Online Voting Seen as Unrealistic for Foreseeable Future
Although the Internet and e-mail are pervasive today, it seems unlikely online voting for anything other than American Idol will happen soon, if ever, says Mark A. Gilmore, president and cofounder of Wired Integrations, a San Jose, California-based strategic technology consulting firm.
“I think online voting would create the flexibility to allow more people to vote and would help with the apathy that currently exists amongst the American population,” Gilmore says.
However, Gilmore says the limitations of current technologies raise concerns about how to validate voter identities and ensure system security, two factors he says are just too overwhelming to render online voting a viable option for political elections for the foreseeable future.
“Based on the complex issues that will come with online voting, securing and validating this process will be a daunting task,” Gilmore said.
“California can barely keep up with its current electronic process that is still physically located at the polls; can you even begin to imagine how to control a process that could be completed from anywhere? That is truly going to be a huge hurdle to jump and then try and maintain,” he said.
‘Rife with Problems’
The Verified Voting Foundation, located in Carlsbad, California, has been addressing the use of online technology in public elections for several years. The initiative was started as a way to help those serving in the military overseas exercise their voting rights, according to Pamela Smith, president of the organization.
VVF uses the Internet to help targeted voters register and to get paper ballots to them in enough time that they can be completed and returned before elections, to ensure overseas military personnel can vote.
There is some discussion about extending VVF efforts to aid college students living away from home. But going the next step—to online voting—is rife will all kinds of problems, Smith said.
“The problem is when the technology is used for areas that can’t be secured,” she said.
Though there is no such thing as a perfect voting system—electronic voting and paper ballots have problems of their own—current conventional systems include mechanisms that allow ballot rechecking if necessary. Such a capability when voting via the Internet is limited at best.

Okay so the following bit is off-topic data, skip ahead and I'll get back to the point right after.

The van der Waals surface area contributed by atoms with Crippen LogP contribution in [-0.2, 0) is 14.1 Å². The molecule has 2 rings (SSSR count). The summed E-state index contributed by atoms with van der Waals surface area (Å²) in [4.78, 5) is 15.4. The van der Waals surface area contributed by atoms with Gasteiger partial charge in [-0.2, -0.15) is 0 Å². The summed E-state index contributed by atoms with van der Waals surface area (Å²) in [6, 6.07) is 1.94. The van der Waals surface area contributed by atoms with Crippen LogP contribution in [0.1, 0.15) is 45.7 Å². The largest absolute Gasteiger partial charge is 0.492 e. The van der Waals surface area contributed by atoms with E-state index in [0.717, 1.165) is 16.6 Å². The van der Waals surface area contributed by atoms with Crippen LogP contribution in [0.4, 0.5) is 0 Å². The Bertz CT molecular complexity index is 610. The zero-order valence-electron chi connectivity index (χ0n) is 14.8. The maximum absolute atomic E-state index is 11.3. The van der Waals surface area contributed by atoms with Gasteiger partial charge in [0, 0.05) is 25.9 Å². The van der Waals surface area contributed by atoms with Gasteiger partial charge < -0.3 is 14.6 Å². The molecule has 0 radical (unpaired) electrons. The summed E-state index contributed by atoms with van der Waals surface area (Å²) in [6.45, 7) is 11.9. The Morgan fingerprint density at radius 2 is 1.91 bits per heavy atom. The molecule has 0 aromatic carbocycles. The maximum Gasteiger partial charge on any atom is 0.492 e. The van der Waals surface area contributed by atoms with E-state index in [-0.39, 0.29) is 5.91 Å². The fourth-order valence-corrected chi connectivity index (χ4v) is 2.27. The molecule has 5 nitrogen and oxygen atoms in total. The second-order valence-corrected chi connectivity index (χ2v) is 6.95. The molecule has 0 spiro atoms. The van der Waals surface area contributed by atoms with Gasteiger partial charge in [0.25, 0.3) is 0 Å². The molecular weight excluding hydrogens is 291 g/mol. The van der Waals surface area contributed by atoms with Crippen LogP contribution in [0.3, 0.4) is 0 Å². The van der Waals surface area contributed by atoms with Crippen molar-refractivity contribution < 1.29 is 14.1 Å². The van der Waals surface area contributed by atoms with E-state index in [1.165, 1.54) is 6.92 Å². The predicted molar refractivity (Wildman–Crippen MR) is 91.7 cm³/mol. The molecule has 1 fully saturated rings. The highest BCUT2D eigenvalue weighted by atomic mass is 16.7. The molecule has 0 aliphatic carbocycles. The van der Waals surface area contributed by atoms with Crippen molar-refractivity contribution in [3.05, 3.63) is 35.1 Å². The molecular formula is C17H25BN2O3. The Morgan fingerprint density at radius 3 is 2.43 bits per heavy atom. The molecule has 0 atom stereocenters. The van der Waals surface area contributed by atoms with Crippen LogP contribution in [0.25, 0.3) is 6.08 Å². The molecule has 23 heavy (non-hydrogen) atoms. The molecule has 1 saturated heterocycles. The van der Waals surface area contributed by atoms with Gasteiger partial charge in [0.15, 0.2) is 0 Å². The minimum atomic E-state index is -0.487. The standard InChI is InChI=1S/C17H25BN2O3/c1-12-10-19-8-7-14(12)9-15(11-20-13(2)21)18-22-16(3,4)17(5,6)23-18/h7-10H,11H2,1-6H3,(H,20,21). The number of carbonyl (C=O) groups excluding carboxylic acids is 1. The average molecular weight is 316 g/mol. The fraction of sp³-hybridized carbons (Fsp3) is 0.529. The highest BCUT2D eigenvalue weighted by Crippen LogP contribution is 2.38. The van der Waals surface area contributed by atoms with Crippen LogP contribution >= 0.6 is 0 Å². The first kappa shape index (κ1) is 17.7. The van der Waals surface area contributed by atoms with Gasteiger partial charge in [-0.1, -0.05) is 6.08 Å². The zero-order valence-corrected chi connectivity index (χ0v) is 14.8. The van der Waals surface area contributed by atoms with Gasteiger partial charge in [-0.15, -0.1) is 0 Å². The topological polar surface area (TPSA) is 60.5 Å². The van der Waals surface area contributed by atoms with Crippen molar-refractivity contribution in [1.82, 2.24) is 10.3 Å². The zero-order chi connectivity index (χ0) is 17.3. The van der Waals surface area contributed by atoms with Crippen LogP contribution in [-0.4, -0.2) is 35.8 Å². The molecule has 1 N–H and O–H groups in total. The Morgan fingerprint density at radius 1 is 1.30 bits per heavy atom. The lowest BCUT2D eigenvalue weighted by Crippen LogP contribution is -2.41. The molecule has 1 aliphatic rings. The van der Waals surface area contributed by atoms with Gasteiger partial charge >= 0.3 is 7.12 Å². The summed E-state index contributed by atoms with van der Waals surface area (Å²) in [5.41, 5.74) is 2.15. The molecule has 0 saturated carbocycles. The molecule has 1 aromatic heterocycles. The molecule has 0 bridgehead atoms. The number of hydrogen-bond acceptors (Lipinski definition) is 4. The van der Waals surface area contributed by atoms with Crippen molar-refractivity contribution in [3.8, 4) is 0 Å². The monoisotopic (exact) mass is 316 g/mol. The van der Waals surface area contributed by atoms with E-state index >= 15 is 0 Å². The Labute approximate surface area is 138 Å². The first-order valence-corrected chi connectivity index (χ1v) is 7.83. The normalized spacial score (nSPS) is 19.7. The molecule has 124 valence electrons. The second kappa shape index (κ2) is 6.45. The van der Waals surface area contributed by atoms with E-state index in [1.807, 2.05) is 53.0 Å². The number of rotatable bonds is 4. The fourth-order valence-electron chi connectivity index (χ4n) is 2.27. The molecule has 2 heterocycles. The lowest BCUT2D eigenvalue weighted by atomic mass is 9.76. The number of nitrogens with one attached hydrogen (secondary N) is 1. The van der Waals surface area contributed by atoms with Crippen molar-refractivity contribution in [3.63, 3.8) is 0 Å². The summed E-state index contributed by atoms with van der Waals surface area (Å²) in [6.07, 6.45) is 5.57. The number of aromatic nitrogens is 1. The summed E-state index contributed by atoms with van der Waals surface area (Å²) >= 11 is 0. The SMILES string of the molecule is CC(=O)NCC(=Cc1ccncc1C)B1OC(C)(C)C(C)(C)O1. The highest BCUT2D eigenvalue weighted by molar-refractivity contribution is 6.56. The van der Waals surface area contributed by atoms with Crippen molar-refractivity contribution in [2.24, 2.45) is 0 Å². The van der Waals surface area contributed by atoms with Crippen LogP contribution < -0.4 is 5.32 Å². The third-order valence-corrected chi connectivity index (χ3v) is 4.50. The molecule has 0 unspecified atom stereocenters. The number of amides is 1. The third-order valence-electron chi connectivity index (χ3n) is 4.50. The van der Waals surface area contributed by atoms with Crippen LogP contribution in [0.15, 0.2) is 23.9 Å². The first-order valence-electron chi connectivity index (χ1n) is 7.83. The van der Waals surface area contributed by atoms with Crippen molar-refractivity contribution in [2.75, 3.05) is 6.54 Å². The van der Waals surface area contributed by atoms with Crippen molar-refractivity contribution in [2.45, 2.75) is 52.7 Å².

In addition, Internet voting could be threatened by denial-of-service attacks or various viruses and other such attacks on the system, Smith notes. “The problems auditing paper records are large enough,” he said.
‘Not Ready for Prime Time’
Although online voting is accepted for television talent competitions, even individuals involved in those ventures question the process.
Mass Innovation Nights, a Lexington, Massachusetts marketing venture, uses social media to increase buzz around products through online polls.
“The voting is often suspect, to say the least,” said Roberta (Bobbie) Carlton, cofounder of Mass Innovation Nights and president of Carlson PR & Marketing. “Running an online vote is harder than you think. The main two ways to [prevent cheating] in online voting are through the placement of cookies and the restriction of a single vote per IP address—neither of which works well,” she said.
“The IP restriction may unfairly prevent one person from voting if someone else on the same network or computer voted first. And so many people know how to remove cookies that this doesn't make much of a difference in terms of preventing tech-savvy people from voting again and again. Plus, there is no real way of knowing who you are dealing with online—no real digital signature exists.”
Smith added, “The Internet is not ready for prime time when it comes to something as precious as our votes.”
Phil Britt (email@example.com)writes from South Holland, Illinois.